Wednesday, August 17, 2011

Scholarly Fantasies

Maybe many that read old books might find interest the rediscovery of works whose existence was previously unknown or thought to be gone forever. Some examples:
  • The Gospel According to Thomas and other gnostic manuscripts: Two Egyptian farmers discovered the Nag Hammadi library in 1945. This story is fairly incredible. While these Egyptian brothers pursued a feud with one of their neighbors, they left them in the keeping of their mother. She, in turn, I guess, started a fire with them every morning, until a coptic priest recognized their importance. And then they were smuggled out of Egypt.
  • Thomas Malory's Le Morte d'Arthur: While cataloging the Winchester College library, in 1934, Sir Walter Fraser Oakshott discovered a manuscript of this book. This manuscript suggests that Malory conceived his work as a collection of tales. Caxton, the printer, edited it into an unified tragedy.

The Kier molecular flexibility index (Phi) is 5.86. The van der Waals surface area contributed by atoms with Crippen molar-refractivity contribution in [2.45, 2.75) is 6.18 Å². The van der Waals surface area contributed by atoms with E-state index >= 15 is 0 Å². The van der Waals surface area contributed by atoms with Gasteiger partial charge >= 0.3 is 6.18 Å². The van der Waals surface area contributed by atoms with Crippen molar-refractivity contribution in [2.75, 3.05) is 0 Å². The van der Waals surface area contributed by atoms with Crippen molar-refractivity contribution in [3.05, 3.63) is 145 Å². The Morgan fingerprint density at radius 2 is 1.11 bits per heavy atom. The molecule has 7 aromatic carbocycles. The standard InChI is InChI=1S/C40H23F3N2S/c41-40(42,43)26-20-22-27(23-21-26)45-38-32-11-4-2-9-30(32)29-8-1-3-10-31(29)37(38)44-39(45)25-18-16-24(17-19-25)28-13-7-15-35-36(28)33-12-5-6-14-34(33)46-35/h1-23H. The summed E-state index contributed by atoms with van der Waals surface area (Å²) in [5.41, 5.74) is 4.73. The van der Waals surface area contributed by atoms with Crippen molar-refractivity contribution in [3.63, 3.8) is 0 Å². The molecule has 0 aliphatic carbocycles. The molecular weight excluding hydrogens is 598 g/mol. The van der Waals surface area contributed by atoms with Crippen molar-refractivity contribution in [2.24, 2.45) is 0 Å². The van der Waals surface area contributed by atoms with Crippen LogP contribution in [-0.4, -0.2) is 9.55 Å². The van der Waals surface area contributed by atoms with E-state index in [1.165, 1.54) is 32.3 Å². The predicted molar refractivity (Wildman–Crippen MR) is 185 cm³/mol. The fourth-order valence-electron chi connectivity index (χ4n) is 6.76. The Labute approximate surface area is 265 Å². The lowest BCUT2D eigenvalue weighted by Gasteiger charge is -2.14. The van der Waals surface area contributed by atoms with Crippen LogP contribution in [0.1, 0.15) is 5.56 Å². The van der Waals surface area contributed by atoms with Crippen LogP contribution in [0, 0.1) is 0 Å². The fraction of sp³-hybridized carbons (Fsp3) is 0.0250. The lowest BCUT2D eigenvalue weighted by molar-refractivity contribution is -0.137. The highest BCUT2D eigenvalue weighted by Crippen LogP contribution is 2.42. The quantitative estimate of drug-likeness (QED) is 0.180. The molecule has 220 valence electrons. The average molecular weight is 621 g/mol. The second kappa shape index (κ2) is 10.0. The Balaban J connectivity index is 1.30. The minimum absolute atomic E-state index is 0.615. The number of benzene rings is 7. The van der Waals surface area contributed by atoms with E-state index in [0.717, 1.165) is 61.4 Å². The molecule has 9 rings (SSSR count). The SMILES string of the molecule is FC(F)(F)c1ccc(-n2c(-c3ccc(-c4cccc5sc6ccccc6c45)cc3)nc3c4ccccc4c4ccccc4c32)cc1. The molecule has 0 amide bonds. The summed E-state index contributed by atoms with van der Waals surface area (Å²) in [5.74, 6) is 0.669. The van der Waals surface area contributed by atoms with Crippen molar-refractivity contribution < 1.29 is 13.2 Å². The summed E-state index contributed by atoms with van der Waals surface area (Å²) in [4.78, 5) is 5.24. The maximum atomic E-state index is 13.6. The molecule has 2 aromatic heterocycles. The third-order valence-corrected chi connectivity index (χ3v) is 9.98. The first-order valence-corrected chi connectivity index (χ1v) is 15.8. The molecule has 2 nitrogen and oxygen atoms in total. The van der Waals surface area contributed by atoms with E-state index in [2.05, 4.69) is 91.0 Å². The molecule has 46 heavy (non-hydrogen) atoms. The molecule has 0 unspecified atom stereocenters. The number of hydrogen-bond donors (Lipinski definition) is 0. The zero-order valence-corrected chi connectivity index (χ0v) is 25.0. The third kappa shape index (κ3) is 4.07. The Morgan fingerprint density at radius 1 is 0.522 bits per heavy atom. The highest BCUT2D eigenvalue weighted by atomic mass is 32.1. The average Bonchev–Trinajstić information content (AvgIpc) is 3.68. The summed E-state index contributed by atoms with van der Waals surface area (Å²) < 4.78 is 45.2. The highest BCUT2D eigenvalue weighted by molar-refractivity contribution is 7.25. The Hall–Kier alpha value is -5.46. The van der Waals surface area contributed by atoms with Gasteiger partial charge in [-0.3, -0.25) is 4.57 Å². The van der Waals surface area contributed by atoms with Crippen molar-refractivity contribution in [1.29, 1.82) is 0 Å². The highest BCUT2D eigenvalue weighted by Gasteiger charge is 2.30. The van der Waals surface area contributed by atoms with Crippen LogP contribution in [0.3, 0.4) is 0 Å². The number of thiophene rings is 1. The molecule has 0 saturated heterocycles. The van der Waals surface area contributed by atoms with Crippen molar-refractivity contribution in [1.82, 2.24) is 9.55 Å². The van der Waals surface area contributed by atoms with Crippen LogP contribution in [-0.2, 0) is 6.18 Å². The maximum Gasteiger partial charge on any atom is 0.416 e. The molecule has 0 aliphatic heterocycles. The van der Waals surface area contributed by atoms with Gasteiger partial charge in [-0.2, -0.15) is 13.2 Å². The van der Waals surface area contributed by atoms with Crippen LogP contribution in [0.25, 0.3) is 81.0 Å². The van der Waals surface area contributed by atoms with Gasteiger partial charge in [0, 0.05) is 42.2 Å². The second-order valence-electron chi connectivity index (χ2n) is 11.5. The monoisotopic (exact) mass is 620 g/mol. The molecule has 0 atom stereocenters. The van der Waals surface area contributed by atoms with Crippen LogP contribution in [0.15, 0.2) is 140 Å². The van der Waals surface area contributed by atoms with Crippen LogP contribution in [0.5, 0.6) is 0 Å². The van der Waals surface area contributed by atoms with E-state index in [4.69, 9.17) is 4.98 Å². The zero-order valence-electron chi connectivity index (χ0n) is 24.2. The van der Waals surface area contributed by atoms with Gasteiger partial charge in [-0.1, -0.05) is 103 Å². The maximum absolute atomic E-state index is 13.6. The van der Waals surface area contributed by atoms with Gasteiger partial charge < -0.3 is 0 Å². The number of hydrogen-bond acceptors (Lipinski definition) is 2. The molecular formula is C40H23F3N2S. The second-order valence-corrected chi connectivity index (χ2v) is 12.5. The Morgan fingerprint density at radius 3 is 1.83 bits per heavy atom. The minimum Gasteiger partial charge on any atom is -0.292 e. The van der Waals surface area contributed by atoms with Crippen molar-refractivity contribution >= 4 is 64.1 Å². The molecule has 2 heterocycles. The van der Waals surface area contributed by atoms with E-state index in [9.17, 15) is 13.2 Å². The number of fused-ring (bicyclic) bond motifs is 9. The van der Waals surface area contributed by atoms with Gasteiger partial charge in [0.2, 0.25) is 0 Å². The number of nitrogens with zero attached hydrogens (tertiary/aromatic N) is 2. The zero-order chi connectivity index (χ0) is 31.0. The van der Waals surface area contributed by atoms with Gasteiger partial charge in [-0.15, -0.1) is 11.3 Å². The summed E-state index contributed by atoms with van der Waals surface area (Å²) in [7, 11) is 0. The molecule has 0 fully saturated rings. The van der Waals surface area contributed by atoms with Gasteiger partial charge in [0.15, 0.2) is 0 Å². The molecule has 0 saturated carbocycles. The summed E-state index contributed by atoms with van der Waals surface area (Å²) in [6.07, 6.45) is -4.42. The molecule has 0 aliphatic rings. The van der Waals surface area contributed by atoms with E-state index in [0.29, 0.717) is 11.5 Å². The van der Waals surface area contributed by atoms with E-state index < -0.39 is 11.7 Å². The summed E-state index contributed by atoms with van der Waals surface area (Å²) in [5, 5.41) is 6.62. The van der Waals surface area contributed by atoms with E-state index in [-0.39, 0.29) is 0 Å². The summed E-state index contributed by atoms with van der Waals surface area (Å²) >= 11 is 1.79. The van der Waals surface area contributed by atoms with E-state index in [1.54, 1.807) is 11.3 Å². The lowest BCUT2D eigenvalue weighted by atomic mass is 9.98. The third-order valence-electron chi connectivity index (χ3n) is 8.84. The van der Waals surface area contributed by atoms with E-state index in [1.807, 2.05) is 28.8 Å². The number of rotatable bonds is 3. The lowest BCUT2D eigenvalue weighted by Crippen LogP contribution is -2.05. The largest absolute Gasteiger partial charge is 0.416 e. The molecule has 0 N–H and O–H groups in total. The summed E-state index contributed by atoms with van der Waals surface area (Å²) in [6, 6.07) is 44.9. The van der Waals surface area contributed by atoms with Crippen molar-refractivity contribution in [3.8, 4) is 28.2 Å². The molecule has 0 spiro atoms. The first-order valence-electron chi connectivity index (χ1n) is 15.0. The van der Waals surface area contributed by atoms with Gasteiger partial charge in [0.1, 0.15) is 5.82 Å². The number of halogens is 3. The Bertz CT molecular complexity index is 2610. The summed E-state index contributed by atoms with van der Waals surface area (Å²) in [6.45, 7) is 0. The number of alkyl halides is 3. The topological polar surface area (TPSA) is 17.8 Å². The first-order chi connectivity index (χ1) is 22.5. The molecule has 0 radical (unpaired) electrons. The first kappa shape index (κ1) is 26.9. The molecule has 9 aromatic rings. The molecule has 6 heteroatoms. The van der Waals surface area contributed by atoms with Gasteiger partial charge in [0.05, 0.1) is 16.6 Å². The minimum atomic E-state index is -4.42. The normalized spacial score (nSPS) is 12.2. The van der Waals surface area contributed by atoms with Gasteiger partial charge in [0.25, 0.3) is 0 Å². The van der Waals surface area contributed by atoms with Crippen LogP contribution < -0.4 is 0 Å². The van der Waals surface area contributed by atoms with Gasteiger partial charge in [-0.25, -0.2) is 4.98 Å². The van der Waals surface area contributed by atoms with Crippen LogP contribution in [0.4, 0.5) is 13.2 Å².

• Third edition of François Quesnay's Tableau Économique: Marguerite Kuczynski, in the late 1960s, asked the heirs of Pierre Samuel Du Pont de Nemours if they had any printed works by Quesnay in their possession. And the Eleutherian Mills Historical Library told her "Yes".
  • David Ricardo's unknown correspondence and manuscripts: Piero Sraffa's discovered, in 1934, a bundle in F. E. Cairnes castle at Raheny. Raheny is near Dublin, and F. E. Cairnes, son of a 19th-century economist, had recently died. The bundle contained 57 letters from Ricardo to James Mill and various manuscripts written by Ricardo
  • Ludwig Von Mises' papers from his apartment in Vienna: Unbeknownst to Mises, the Nazis preserved these after Mises fled. The Soviets captured them from Germany at the end of WW II, catalogued them, and preserved them in the KGB archives. Richard Ebeling brought them back from Russia in 1996 after their discovery by western scholars after the collapse of the Soviet Union.

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